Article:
Sunday, July 24, 2011

Along the way...

I realize it has been a while since I've made time for a post. This is my best attempt at playing catchup. These are some images I've acquired in my recent travels, that I hope you will enjoy.

Further evidence that veterinarians never know what they will encounter in the course of the day.

This was a large ulcer in the cornea, as demonstrated by the large green area in the center of the cornea. The green area is a stain that we put in the eye that gets taken up by the cornea when the superficial layers of the cornea have been disrupted. You can tell this has been going on for quite a while because of the blood vessels that you can see starting to migrate from the margin of the cornea. The blue haze on the left side of the eye is the result of edema within the cornea. This horse has an unstable tear film which made this a very difficult case to manage.

This is a pair of ultrasound images from a fetal gender determination. This is an incredibly reliable method of determining the gender of a fetus, in utero. It is best done between 60 and 70 days of pregnancy. At this stage of pregnancy gender can be determined by the location of the genital tubercle (labled as GT in these images). In this case the GT is immediately behind the umbilical cord. It can also be seen in the image all the way to the left between the hind legs. This fetus is a colt. If it were a filly the GT would be up under the base of the tail.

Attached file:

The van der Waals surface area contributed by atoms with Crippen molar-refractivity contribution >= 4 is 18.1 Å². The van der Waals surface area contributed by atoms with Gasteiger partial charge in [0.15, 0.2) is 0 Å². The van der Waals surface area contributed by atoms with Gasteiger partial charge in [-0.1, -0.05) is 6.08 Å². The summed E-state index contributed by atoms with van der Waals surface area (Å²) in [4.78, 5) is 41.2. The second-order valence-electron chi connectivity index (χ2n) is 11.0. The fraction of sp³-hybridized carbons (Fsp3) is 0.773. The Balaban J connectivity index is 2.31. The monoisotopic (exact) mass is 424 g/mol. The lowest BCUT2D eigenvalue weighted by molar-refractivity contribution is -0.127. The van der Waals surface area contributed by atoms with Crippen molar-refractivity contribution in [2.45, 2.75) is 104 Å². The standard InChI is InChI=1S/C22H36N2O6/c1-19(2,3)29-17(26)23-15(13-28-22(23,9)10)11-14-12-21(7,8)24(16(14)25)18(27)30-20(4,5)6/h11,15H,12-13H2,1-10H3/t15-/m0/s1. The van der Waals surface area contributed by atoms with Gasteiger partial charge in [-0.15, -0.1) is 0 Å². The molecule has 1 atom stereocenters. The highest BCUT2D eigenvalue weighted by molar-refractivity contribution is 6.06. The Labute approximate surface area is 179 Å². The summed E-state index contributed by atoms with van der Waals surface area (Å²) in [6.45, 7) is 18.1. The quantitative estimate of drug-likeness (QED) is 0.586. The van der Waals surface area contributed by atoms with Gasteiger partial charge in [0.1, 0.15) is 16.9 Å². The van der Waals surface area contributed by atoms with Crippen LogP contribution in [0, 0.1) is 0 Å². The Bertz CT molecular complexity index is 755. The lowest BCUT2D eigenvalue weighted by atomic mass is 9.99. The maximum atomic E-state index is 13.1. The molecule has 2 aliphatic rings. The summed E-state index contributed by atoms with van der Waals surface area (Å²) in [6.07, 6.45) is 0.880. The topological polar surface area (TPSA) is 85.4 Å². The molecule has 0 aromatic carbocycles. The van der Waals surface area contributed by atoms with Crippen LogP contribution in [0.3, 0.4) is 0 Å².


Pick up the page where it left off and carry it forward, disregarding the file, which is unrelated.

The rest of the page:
The owner of this establishment is presumably is an Appaloosa breeder.

One of the joys of getting up early in the morning is the ability to appreciate the handiwork of God. Note the symmetry in the clouds.

This was a case of cellulitis I saw the other day. The skin was leaking serum, giving the leg a wet, shiny appearance. What looks like wounds are actually areas where the skin is trying to die. This horse responded well to therapy, and is well on his way to a full recovery.

This is an image of a horse's hoof 2 weeks after a hoof wall resection. The severity of this case required that a portion of hoof wall be removed. After removal of the hoof wall, the tissue will fairly quickly keratinize, which is what you see now at the site of the resection. This is a very interesting case that is ongoing. At some point in the future this case will be worthy of its own post. Stay tuned.

"I'm the king of the mountain."

Further evidence of the limitless creativity of horses to incessantly find new and exciting ways to injure themselves.

This is what the wound above looked like after it was put back together.

I love this picture. Count the number of locks on the door. A couple of days before I was at this farm, I was out at another farm at 10:PM treating 5 horses for grain overload. A well secured feed room door represents a significant cost saving over seeing me at 10:PM.

What is your diagnosis? When I arrived at this farm the pony was out on pasture. This was the first thing I saw when I looked in the stall. Notice all of the saliva mixed with chewed up feed. Horses produce an incredible amount of saliva. When the esophagus (the tube that goes from the mouth to the stomach) becomes obstructed, as in a 'choke,' feed and saliva are no longer able to be swallowed. As a result large amounts of saliva and feed will pour out of the mouth. In such cases, a veterinarian should be called immediately.

One of the challenges of dealing with wounds in the summer months is baby flies (otherwise known as maggots).

Baby horses are a lot cuter than baby flies.

1 comment:

  1. My favorite posts are like this one of your daily journeys...especially the God given sunrise!